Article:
There is only one Father and we are all going home.

The great religions have a common experience base at their origins. Each are the
outward trappings of an experience of a deep spiritual nature imparted by its founder. The religion itself is an effort to continue, codify, make sense of, relate, retell, communicate and perpetuate that experience. Religion attempts to pass on the revelatory occurrence. This is inspired and inherently important work which the religion does by creating structures we recognize as tradition, ritual, dogma, holy writ, and ceremony.

Since the nature of the founding experience is by definition out of the realm of the lower mind and occurs in the realm of the spirit it is transcendental and of consciousness itself. It is therefore not only unbounded by time but exists within infinitely greater happenings and space than is admitted by the ego’s little views, based as they are upon separative thinking: Spirit knows only unity. These appropriately venerated experiences inspired (in-spirit) persons to share their vision within a particular culture at a particular time. Handed down over generations the experience becomes fixed in the moorings of the culture into which it was given. To the extent that religion has lost sight of the unity of all things and become set, crystallized in its concepts, it no longer serves its original intent and is in need of re-membering.

Religion has also been a major point of ego involvement and often of conflict as crystalized concepts became more important than the founding inspirations. The dark history of war and efforts at dominion by one or another religiously motivated group are testimony to ego-based responses couched as holy writ and come in stark contrast to the original messages from the founding spiritual experiences of most religions of transcendence, love, harmony, service, caring for the Earth, and treating one’s neighbor as oneself.

Like all other human domains and in some ways like no other human domain, the ego’s separative thoughts, agenda of its own specialness, attack, and need for an enemy have used religion as backdrop, platform and scapegoat for every ill man has been able to create. But, the opposite is also true. There are many who have found in their religion inspiration for spiritual growth and have been able to connect with the original spiritual experiences of the founding messenger and performed great and loving service to mankind while learning the lessons of transcending the ego.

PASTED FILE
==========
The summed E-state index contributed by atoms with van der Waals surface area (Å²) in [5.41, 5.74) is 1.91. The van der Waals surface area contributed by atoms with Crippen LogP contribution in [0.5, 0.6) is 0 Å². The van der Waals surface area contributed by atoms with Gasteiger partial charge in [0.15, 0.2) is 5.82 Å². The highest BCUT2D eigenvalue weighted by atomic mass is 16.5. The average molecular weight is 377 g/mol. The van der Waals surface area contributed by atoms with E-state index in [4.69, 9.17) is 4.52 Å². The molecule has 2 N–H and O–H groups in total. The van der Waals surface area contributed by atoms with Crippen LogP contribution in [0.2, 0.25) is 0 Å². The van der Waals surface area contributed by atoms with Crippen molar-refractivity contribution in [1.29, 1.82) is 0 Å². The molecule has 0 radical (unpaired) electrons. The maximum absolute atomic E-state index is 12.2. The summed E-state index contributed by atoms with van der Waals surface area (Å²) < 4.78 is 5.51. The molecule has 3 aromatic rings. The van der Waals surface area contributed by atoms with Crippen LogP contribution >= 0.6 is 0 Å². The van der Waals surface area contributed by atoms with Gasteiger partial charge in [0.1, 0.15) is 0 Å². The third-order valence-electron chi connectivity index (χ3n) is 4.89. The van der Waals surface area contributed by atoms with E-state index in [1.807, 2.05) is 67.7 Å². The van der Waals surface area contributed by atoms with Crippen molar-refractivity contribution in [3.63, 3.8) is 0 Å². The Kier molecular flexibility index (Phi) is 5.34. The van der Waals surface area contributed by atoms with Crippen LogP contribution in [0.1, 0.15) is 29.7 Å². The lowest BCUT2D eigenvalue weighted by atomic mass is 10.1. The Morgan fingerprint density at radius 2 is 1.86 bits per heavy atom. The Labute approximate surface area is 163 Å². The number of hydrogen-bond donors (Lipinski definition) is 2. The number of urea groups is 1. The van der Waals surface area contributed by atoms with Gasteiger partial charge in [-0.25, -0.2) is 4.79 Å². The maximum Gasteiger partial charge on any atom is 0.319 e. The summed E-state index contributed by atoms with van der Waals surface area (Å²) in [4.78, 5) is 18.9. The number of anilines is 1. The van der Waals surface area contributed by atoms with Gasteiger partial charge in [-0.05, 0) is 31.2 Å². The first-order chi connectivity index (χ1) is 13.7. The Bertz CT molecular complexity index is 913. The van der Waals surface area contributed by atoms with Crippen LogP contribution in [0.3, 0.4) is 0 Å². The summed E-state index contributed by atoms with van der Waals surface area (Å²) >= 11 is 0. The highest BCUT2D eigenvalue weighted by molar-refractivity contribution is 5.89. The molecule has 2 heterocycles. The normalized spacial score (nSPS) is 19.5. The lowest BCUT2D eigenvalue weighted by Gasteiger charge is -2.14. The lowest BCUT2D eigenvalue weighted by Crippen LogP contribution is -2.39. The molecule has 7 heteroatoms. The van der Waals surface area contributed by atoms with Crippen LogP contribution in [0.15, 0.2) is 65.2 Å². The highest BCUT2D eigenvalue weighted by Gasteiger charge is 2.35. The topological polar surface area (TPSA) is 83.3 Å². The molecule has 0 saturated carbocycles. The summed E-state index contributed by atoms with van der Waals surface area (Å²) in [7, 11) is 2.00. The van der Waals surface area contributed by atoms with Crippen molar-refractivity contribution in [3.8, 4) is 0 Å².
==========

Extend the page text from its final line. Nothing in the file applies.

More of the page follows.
So, what is the importance of religion? Its existence and ubiquitous nature across all cultures is testimony to a vital link for humanity. A great potential exists for religion to find its common ground and become a global healing force and presence at a time when one is imperative for humankind’s future. This may be more possible than might at first impression be believed for the origins and the potential meeting ground of all religions is inherently the same. In spirit itself is the crossroads of religion. It was in spiritual communion, elevated from lower mind, that the profoundly impactful spiritual experience of each religion’s initial messenger of Light came about. It is there then where writ, dogma, and ritual can be transcended. It is at a point of focus on spiritual realms and meanings that religion can be healed and become the healer.

This is the great promise of religion as we move into the new time. To accomplish this awakening is well within the capacity of all religions. Homogeneity is not called for. The beautiful trappings of each culture are sacred and help those of that culture to relate to unfoldings of the new through understandings of the old. What is needed is a return to the roots of their spiritual origins and a re-membering relative to the greater whole which will enable each religion to make beautiful contributions to a new understanding of the unity of all things.

Beyond ecumenical dialogue and interfaith tolerance, religion is now challenged to build a new community based upon a true acceptance, respect, and celebration of the common core of knowing from spirit and the diversity of each religion’s culture of content. The great promise is the potential for religion to grasp and to serve its sacred place and to turn the acid test of brotherhood into planet wide reality by demonstrating that love for one another is the reality from which flows all other understandings.